Breech Position and Breech Birth - Topic Overview
What is breech position?
During most of pregnancy,
there is enough room in the
uterus for the baby (fetus) to
change position. By 36 weeks of pregnancy, most babies turn into a head-down
position. This is the normal and safest fetal position for birth.
But in about 4 out of 100 births, the baby does not naturally turn
head-down late in the pregnancy. Instead, the baby is in a breech
position.1 Babies in breech position usually must be
There are three main breech
- Frank breech. The
buttocks are in place to come out first during delivery. The legs are straight
up in front of the body, with the feet near the head. This is the most common
type of breech position.
- Complete breech.
The buttocks are down near the birth canal. The knees are bent, and the feet
are near the buttocks.
- Footling breech. One
leg or both legs are stretched out below the buttocks. The leg or legs are in place
to come out first during delivery.
See a picture of
breech positions .
What causes breech position during pregnancy?
There is often no clear reason why the baby did not turn head-down. In other cases, breech position might
be linked to:2
- Labor that begins before the 37th week of
pregnancy, before the baby is likely to turn head-down on its
- Twins or more. Limited space for two or more babies can
prevent them from moving into the head-down position before
- Too much or too little
amniotic fluid in the uterus.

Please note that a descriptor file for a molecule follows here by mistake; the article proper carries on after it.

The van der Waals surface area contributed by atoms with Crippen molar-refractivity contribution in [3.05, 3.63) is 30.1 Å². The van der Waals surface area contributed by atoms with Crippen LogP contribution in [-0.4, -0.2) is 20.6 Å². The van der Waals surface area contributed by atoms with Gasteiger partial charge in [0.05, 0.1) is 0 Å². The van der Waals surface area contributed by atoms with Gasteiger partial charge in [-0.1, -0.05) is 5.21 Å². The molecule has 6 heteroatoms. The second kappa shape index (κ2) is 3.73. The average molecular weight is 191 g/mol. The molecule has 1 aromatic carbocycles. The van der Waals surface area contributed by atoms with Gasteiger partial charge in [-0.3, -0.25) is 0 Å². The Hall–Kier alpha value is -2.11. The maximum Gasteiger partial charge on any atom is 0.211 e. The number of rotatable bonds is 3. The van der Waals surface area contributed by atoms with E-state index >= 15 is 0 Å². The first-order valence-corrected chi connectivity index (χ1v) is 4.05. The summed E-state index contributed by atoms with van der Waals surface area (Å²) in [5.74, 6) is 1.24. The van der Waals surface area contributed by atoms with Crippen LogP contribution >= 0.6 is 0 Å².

with the uterus, such as an oddly shaped uterus or
uterine fibroids, which are noncancerous growths in
the uterine wall.
- Stretched and weakened uterine muscle from past
- Problems with the baby, including heart, digestive
tract, and brain problems, such as
What are the signs that your baby is in breech position?
You probably will not be able to feel whether your baby is breech. But if
you are 36 or more weeks pregnant and think you feel the baby’s head pressing
high up in your belly and/or you feel kicking in your lower belly, see your
doctor for an exam.
How is a breech position diagnosed?
routine exam late in your pregnancy, your doctor will feel your upper and lower
belly and may do a
fetal ultrasound to find out if your baby is breech.
Your doctor may also learn that your baby is breech when he or she checks your
How is breech position treated?
Sometimes it is
possible for a doctor to turn a baby from a breech position to a head-down
position by using a procedure called an
external cephalic version. If the baby can be turned
head-down before labor starts, you may be able to have a vaginal birth.